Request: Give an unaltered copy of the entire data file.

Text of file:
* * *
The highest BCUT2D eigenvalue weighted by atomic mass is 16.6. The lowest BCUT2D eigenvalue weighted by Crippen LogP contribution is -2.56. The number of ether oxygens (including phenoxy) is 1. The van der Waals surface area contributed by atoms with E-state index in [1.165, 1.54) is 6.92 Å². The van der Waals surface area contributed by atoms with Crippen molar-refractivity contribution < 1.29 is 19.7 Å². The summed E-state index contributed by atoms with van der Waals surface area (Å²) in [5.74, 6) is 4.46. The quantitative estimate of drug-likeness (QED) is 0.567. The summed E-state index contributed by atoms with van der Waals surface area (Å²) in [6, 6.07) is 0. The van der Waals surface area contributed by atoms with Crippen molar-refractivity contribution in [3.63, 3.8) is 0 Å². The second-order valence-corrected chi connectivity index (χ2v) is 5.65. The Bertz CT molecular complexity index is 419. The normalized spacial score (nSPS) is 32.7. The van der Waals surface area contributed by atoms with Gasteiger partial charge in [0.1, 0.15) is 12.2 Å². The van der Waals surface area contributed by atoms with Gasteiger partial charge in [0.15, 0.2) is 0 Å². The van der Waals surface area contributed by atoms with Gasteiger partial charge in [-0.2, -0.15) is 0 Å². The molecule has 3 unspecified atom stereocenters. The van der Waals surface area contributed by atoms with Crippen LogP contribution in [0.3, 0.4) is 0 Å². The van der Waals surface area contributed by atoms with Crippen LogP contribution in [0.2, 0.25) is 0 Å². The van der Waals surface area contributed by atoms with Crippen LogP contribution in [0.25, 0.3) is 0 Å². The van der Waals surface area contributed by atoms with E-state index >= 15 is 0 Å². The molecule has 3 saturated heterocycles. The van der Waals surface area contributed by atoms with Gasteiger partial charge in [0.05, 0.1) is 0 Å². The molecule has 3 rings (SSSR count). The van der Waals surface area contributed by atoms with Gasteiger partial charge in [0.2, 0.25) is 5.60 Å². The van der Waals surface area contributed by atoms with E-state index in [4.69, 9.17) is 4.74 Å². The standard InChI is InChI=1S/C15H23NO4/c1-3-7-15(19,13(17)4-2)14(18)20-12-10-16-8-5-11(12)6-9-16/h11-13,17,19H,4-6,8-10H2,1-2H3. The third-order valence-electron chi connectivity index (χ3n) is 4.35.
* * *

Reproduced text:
The highest BCUT2D eigenvalue weighted by atomic mass is 16.6. The lowest BCUT2D eigenvalue weighted by Crippen LogP contribution is -2.56. The number of ether oxygens (including phenoxy) is 1. The van der Waals surface area contributed by atoms with E-state index in [1.165, 1.54) is 6.92 Å². The van der Waals surface area contributed by atoms with Crippen molar-refractivity contribution < 1.29 is 19.7 Å². The summed E-state index contributed by atoms with van der Waals surface area (Å²) in [5.74, 6) is 4.46. The quantitative estimate of drug-likeness (QED) is 0.567. The summed E-state index contributed by atoms with van der Waals surface area (Å²) in [6, 6.07) is 0. The van der Waals surface area contributed by atoms with Crippen molar-refractivity contribution in [3.63, 3.8) is 0 Å². The second-order valence-corrected chi connectivity index (χ2v) is 5.65. The Bertz CT molecular complexity index is 419. The normalized spacial score (nSPS) is 32.7. The van der Waals surface area contributed by atoms with Gasteiger partial charge in [0.1, 0.15) is 12.2 Å². The van der Waals surface area contributed by atoms with Gasteiger partial charge in [0.15, 0.2) is 0 Å². The van der Waals surface area contributed by atoms with Gasteiger partial charge in [-0.2, -0.15) is 0 Å². The molecule has 3 unspecified atom stereocenters. The van der Waals surface area contributed by atoms with Crippen LogP contribution in [0.3, 0.4) is 0 Å². The van der Waals surface area contributed by atoms with Crippen LogP contribution in [0.2, 0.25) is 0 Å². The van der Waals surface area contributed by atoms with Crippen LogP contribution in [0.25, 0.3) is 0 Å². The van der Waals surface area contributed by atoms with E-state index >= 15 is 0 Å². The molecule has 3 saturated heterocycles. The van der Waals surface area contributed by atoms with Gasteiger partial charge in [0.05, 0.1) is 0 Å². The molecule has 3 rings (SSSR count). The van der Waals surface area contributed by atoms with Gasteiger partial charge in [0.2, 0.25) is 5.60 Å². The van der Waals surface area contributed by atoms with E-state index in [4.69, 9.17) is 4.74 Å². The standard InChI is InChI=1S/C15H23NO4/c1-3-7-15(19,13(17)4-2)14(18)20-12-10-16-8-5-11(12)6-9-16/h11-13,17,19H,4-6,8-10H2,1-2H3. The third-order valence-electron chi connectivity index (χ3n) is 4.35.